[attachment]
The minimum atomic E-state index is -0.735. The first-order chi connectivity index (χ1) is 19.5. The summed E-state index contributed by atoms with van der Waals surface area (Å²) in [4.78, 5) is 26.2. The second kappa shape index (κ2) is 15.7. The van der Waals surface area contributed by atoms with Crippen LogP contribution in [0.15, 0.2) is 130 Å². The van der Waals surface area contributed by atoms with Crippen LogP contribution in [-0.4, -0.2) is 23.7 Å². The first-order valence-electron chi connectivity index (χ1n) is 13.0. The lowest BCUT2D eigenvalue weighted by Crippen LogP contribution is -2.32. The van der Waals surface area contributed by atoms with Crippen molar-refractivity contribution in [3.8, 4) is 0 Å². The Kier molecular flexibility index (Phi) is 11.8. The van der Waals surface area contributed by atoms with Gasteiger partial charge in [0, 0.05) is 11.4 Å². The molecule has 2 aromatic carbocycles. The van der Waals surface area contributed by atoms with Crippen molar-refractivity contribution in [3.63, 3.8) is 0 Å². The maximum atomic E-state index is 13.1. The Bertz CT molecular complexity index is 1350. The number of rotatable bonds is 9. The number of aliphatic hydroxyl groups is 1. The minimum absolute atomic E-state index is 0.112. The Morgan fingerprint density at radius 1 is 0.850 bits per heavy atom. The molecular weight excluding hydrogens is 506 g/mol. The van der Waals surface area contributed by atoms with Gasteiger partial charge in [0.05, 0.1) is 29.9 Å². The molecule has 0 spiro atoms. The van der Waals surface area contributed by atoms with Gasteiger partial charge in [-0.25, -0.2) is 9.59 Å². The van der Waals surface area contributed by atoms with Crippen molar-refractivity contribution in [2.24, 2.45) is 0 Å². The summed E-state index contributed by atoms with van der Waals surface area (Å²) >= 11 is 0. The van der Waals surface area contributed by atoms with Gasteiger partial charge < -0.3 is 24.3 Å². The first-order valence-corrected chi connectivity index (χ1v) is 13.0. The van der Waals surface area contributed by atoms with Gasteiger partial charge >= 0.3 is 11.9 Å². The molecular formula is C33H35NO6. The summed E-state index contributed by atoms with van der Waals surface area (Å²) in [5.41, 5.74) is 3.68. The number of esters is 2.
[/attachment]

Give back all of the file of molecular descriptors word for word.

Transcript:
The minimum atomic E-state index is -0.735. The first-order chi connectivity index (χ1) is 19.5. The summed E-state index contributed by atoms with van der Waals surface area (Å²) in [4.78, 5) is 26.2. The second kappa shape index (κ2) is 15.7. The van der Waals surface area contributed by atoms with Crippen LogP contribution in [0.15, 0.2) is 130 Å². The van der Waals surface area contributed by atoms with Crippen LogP contribution in [-0.4, -0.2) is 23.7 Å². The first-order valence-electron chi connectivity index (χ1n) is 13.0. The lowest BCUT2D eigenvalue weighted by Crippen LogP contribution is -2.32. The van der Waals surface area contributed by atoms with Crippen molar-refractivity contribution in [3.8, 4) is 0 Å². The Kier molecular flexibility index (Phi) is 11.8. The van der Waals surface area contributed by atoms with Gasteiger partial charge in [0, 0.05) is 11.4 Å². The molecule has 2 aromatic carbocycles. The van der Waals surface area contributed by atoms with Crippen molar-refractivity contribution in [3.63, 3.8) is 0 Å². The maximum atomic E-state index is 13.1. The Bertz CT molecular complexity index is 1350. The number of rotatable bonds is 9. The number of aliphatic hydroxyl groups is 1. The minimum absolute atomic E-state index is 0.112. The Morgan fingerprint density at radius 1 is 0.850 bits per heavy atom. The molecular weight excluding hydrogens is 506 g/mol. The van der Waals surface area contributed by atoms with Gasteiger partial charge in [0.05, 0.1) is 29.9 Å². The molecule has 0 spiro atoms. The van der Waals surface area contributed by atoms with Gasteiger partial charge in [-0.25, -0.2) is 9.59 Å². The van der Waals surface area contributed by atoms with Crippen molar-refractivity contribution in [2.24, 2.45) is 0 Å². The summed E-state index contributed by atoms with van der Waals surface area (Å²) >= 11 is 0. The van der Waals surface area contributed by atoms with Gasteiger partial charge < -0.3 is 24.3 Å². The first-order valence-corrected chi connectivity index (χ1v) is 13.0. The van der Waals surface area contributed by atoms with Gasteiger partial charge >= 0.3 is 11.9 Å². The molecular formula is C33H35NO6. The summed E-state index contributed by atoms with van der Waals surface area (Å²) in [5.41, 5.74) is 3.68. The number of esters is 2.